Grief is an inevitable part of human existence, often triggered by the loss of a loved one, a significant life change, or the end of something deeply meaningful. Understanding and managing grief can be extremely challenging, but psychological frameworks like the Kübler-Ross Five Stages of Grief can offer valuable insights and coping mechanisms.

What Are the Five Stages of Grief?

First introduced by psychiatrist Elisabeth Kübler-Ross in her 1969 book "On Death and Dying," the Five Stages of Grief are a series of emotional phases that many people go through when dealing with loss. It’s important to note that these stages are not necessarily experienced linearly or universally but can provide a useful framework for understanding our emotional responses.

1. Denial

Denial is the first stage in which individuals may refuse to accept the reality of their loss. This can be a defense mechanism to help buffer the immediate shock of the event.

E.g. When Jane's father passed away suddenly, she found herself repeatedly checking her phone, expecting a call or message from him, despite knowing he was gone. She would set a dinner plate for him, acting as though he was simply away on a trip.

2. Anger

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As the masking effects of denial begin to wear off, anger can set in. This stage involves intense emotional expression, which can be directed at oneself, others, or even at the person who has been lost.

E.g. After losing his job, Mark became irritable and snapped at his family for minor things. He felt a deep sense of injustice and frequently blamed his former employer, colleagues, and even himself for not seeing it coming.

3. Bargaining

In the bargaining stage, individuals may dwell on what they could have done differently to prevent the loss. They often make 'deals' with a higher power, hoping for a different outcome.

E.g. Sarah, who recently ended a long-term relationship, found herself constantly thinking, "If only I had been more understanding, then maybe we could have worked it out." She prayed and promised to change, hoping for a chance to reconcile.

4. Depression

This stage is marked by deep sadness, regret, and a sense of hopelessness. It is a necessary step in the healing process as the individual starts to come to terms with the loss.

E.g. After losing her beloved pet of 15 years, Rachel felt an overwhelming sadness. She withdrew from social activities and had difficulty finding joy in her daily routine. Every corner of her home felt empty without her pet’s presence.

5. Acceptance

Be greatful
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Acceptance does not mean being "okay" with the loss, but rather coming to terms with it. This stage involves reorganizing your life and finding ways to move forward.

E.g. After months of grieving the loss of his wife, John slowly started to find peace. He began to create new daily routines, joined a support group, and started volunteering—activities his wife had been passionate about. Though he still missed her deeply, he found a way to honor her memory and move forward.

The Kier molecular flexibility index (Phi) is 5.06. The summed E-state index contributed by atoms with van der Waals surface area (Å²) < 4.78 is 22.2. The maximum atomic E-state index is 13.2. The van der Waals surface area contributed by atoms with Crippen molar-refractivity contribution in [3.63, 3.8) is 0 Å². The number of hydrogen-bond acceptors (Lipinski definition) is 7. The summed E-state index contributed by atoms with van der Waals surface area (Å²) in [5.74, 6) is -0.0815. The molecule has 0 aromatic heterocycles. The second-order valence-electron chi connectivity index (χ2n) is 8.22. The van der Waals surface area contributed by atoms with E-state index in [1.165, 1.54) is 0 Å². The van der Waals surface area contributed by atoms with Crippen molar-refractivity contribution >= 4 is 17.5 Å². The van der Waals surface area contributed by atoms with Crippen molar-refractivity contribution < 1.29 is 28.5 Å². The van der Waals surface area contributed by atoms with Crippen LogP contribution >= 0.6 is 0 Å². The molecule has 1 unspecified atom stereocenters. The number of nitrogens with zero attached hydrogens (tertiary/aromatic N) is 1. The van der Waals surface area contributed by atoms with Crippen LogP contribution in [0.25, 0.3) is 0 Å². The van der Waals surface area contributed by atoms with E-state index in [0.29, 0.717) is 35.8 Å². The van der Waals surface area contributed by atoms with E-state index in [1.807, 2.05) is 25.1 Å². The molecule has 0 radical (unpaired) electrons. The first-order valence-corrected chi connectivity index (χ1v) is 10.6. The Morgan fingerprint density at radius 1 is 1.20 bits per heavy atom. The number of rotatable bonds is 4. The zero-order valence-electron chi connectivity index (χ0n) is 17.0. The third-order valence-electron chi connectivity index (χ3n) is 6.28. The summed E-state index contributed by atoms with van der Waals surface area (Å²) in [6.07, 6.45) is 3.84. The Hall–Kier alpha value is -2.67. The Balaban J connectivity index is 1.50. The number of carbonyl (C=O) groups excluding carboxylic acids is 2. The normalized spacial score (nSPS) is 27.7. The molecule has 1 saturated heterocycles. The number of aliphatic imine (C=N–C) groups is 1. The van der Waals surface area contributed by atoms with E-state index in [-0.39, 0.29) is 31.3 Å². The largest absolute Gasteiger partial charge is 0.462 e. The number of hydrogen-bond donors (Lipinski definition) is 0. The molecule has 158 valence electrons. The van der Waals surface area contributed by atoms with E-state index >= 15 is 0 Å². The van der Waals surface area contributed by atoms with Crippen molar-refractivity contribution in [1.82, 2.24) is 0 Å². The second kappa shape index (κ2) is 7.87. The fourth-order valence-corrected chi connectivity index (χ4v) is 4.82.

How Journaling Can Help to Manage Your Grief Process

Journaling is a therapeutic activity that allows you to explore and express your emotions in a safe space. By documenting your thoughts and feelings, you can gain valuable insights into your grieving process. To guide you through this journey, I’ve created a simple journal template that aligns with the Kübler-Ross Five Stages of Grief.

Suggested Journal Template and Prompts

The suggested journal template below is designed to help you navigate through the Five Stages of Grief as defined by Elisabeth Kübler-Ross: Denial, Anger, Bargaining, Depression, and Acceptance. Use the journal prompts below to reflect on your journey and emotional state.

Grief Journal


What aspects of my loss am I finding hardest to accept?

What is making me feel most angry right now?

What “if only” or “what if” thoughts am I having?

How deep is my sadness today and what specific things contribute to it?

How am I beginning to come to terms with the loss and what positive memories or lessons can I take from this experience?

Grieving is a highly individual and non-linear process. You may find yourself oscillating between different stages, and that is completely normal. The Kübler-Ross Five Stages of Grief offer a useful framework for understanding your emotions, but everyone’s journey is unique.

By using the journal template provided, you can actively engage in your healing process, gaining insights and emotional clarity over time. It's okay to seek support from friends, family, or a mental health professional if you find yourself struggling.

Feel free to share your thoughts and experiences. How have you navigated through your own stages of grief? What strategies have been most helpful for you?